Firefighter inquest verdict

Firefighters Jim Shears & Alan Bannon died tackling the Shirley Towers blaze Photo: Hampshire Fire and Rescue

An inquest into the deaths of two firefighters has reached a misadventure with narrative verdict.

The inquest previously heard they died because a "massive escalation" in a blaze in a high-rise flat in Southampton caused temperatures to reach hundreds of degrees, making it impossible for them to escape.

Conditions were so bad that it was not known at first that Alan Bannon, 38, and James Shears, 35, were missing after they were among the first to reach the blaze in the 15-storey building Shirley Towers on April 6 2010.

It was three-quarters of an hour before colleagues could reach the two men who were found unconscious in the bedroom area of the ninth-floor flat.

Southampton Coroner Keith Wiseman said Mr Bannon was pronounced dead at the scene and Mr Shears died later in Southampton General Hospital where attempts to revive him were unsuccessful.

The inquest at Southampton Civic Centre was told that at about teatime that day resident of Flat 72, Karl Hoffman, was vacuum cleaning and placed a curtain in the bowl of an up-lighting lamp. Later his wife Kirsty, who was five months pregnant, turned on the light and the couple, who have a young child, started to smell burning.

By about 8pm the cotton curtain caught alight and Mr Hoffman tried to extinguish it using a soft drink and then his polo shirt. But when the fire became worse the couple fled the flat with their child and a neighbour called 999 at 8.04pm, leading to the block of flats being evacuated.

Mr Bannon and Mr Shears, known by the call-sign Red Two, were the first of two two-man teams to arrive at the property. The other two firefighters, Keith Holland and Liam Ryan, known by the call-sign Red One, were soon beaten back by the increasing strength of the fire and escaped under "considerable physical distress".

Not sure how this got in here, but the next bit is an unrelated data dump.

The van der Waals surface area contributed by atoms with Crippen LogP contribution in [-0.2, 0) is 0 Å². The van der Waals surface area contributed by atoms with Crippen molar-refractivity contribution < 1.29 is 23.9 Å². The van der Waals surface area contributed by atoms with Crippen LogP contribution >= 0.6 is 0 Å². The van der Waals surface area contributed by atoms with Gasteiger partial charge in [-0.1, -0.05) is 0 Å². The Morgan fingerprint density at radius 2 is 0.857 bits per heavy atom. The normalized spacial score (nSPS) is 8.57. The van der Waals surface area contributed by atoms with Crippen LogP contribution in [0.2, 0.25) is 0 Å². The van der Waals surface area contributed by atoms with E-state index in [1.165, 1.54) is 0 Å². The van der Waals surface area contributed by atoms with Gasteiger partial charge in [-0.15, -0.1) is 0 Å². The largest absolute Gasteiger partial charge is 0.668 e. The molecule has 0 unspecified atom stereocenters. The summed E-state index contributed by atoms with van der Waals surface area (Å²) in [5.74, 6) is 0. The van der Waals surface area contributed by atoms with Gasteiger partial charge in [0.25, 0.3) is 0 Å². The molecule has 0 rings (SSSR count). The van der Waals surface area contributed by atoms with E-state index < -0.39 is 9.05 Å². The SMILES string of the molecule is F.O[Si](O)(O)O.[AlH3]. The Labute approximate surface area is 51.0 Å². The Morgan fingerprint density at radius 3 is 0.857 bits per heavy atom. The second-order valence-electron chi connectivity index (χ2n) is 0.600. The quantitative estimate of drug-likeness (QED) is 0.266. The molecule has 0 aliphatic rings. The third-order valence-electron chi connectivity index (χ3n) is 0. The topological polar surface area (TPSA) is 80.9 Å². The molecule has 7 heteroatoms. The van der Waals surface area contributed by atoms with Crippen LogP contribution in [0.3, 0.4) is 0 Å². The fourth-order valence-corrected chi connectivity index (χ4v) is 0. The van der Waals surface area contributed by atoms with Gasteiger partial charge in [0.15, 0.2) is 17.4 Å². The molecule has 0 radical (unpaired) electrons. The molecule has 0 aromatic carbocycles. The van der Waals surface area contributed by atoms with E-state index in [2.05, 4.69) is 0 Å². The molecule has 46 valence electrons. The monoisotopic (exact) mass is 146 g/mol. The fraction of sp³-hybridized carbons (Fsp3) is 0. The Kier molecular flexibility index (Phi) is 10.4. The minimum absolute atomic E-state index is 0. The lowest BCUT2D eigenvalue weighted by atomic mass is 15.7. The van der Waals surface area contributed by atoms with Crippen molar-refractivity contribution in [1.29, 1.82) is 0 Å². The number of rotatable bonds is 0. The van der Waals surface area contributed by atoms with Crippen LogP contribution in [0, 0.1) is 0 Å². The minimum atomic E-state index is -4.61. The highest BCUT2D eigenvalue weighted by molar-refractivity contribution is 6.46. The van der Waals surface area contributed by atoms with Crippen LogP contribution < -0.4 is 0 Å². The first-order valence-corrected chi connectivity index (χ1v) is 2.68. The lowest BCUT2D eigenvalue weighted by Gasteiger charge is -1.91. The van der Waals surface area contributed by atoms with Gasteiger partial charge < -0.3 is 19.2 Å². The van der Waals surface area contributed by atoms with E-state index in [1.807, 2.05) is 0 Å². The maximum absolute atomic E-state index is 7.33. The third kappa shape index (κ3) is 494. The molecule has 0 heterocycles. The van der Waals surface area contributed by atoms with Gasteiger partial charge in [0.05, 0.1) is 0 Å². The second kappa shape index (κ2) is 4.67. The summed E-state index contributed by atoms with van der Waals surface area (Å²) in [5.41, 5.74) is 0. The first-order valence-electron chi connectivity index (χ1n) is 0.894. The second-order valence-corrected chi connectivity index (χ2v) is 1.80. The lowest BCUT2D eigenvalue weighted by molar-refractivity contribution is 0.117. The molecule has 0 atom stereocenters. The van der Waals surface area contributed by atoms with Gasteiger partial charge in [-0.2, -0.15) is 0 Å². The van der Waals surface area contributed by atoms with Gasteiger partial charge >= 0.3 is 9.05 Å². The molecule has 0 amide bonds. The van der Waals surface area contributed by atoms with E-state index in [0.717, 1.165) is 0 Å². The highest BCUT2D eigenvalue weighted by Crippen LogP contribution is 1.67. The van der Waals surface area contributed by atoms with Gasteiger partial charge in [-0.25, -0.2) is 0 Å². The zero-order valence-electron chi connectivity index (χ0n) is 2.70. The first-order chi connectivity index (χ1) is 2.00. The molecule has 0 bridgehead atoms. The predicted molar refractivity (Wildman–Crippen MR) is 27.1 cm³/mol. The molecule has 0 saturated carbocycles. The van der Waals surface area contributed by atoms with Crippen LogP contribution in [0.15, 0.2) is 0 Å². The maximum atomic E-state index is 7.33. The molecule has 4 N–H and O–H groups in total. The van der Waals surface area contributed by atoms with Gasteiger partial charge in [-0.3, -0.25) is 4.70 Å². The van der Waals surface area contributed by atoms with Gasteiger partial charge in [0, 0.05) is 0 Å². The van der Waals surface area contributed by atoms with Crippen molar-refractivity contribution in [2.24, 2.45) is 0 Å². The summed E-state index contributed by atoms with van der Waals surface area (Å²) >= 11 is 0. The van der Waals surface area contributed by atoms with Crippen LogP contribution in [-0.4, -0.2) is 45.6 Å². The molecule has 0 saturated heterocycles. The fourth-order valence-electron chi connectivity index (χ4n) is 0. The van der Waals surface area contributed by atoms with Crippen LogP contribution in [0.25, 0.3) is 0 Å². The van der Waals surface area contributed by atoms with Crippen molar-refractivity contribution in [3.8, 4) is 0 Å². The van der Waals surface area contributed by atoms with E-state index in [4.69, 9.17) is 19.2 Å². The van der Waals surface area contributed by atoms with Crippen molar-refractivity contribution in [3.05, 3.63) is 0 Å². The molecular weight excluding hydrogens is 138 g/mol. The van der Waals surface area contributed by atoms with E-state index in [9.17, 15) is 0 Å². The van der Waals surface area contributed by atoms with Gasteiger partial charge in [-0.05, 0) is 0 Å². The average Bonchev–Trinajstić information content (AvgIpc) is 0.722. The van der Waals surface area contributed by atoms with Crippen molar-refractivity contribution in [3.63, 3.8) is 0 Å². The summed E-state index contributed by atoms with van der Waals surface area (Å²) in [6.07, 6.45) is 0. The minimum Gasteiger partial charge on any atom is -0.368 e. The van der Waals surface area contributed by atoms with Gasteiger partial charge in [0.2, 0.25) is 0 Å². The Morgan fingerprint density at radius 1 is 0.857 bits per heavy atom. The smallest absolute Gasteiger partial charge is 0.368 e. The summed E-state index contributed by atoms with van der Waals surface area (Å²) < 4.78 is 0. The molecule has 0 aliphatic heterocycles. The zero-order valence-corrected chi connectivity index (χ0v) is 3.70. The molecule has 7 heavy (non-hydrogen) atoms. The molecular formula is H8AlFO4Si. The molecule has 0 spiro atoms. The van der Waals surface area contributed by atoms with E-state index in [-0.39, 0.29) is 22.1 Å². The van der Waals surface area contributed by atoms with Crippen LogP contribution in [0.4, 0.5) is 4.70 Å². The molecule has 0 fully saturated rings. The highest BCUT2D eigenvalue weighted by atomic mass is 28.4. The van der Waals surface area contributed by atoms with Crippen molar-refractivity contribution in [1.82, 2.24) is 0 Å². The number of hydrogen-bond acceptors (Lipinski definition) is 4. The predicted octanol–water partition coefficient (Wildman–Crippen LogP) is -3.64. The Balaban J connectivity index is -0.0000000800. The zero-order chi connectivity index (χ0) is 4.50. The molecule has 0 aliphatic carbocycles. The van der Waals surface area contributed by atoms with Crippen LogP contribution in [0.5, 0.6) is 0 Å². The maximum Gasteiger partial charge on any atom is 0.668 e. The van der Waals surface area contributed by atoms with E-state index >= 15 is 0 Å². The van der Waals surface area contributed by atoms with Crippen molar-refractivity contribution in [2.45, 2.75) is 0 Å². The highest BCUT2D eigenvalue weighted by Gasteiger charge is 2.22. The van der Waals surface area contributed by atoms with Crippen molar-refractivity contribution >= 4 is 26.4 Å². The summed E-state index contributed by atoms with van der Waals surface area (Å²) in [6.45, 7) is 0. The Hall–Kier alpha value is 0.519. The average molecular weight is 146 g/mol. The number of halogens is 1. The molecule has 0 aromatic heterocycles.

Mr Wiseman said it was several minutes before it was realised that Red Two were trapped because their colleagues believed they had left by another staircase. "There was a sudden, massive escalation in the fire itself and, in particular, the temperatures," he said.

The two victims were full-time firefighters based at St Mary's fire station in Southampton. Father-of-two Mr Shears, known as Jim, was from Poole in Dorset and was a firefighter for seven years. Mr Bannon, of Southampton, was a fireman for eight-and-a-half years and lived with his wife Charlotte and their five-year-old daughter Abigail.

More details to follow......

"These dedicated firefighters died in the line of duty and the inquest played a key role in establishing the facts of what happened. The biggest advances in firefighter safety have come from learning and applying the lessons of such tragedies.

"The Fire Brigades Union and Hampshire Fire and Rescue Service have worked together to agree 10 key recommendations. We will be raising those recommendations and our concerns with the fire minister to ensure lessons learned from tragedies like this are not lost or forgotten in the future."

"To prevent a similar loss of life we call upon the Fire Minister and Sir Ken Knight, Chief Fire and Rescue Advisor, to ensure that the issues identified during this inquest are circulated to all UK Fire and Rescue Services and other relevant bodies. We would also ask that consistent specific advice is issued to assist with the implementation."

– Karl Horan, FBU Southern region executive council member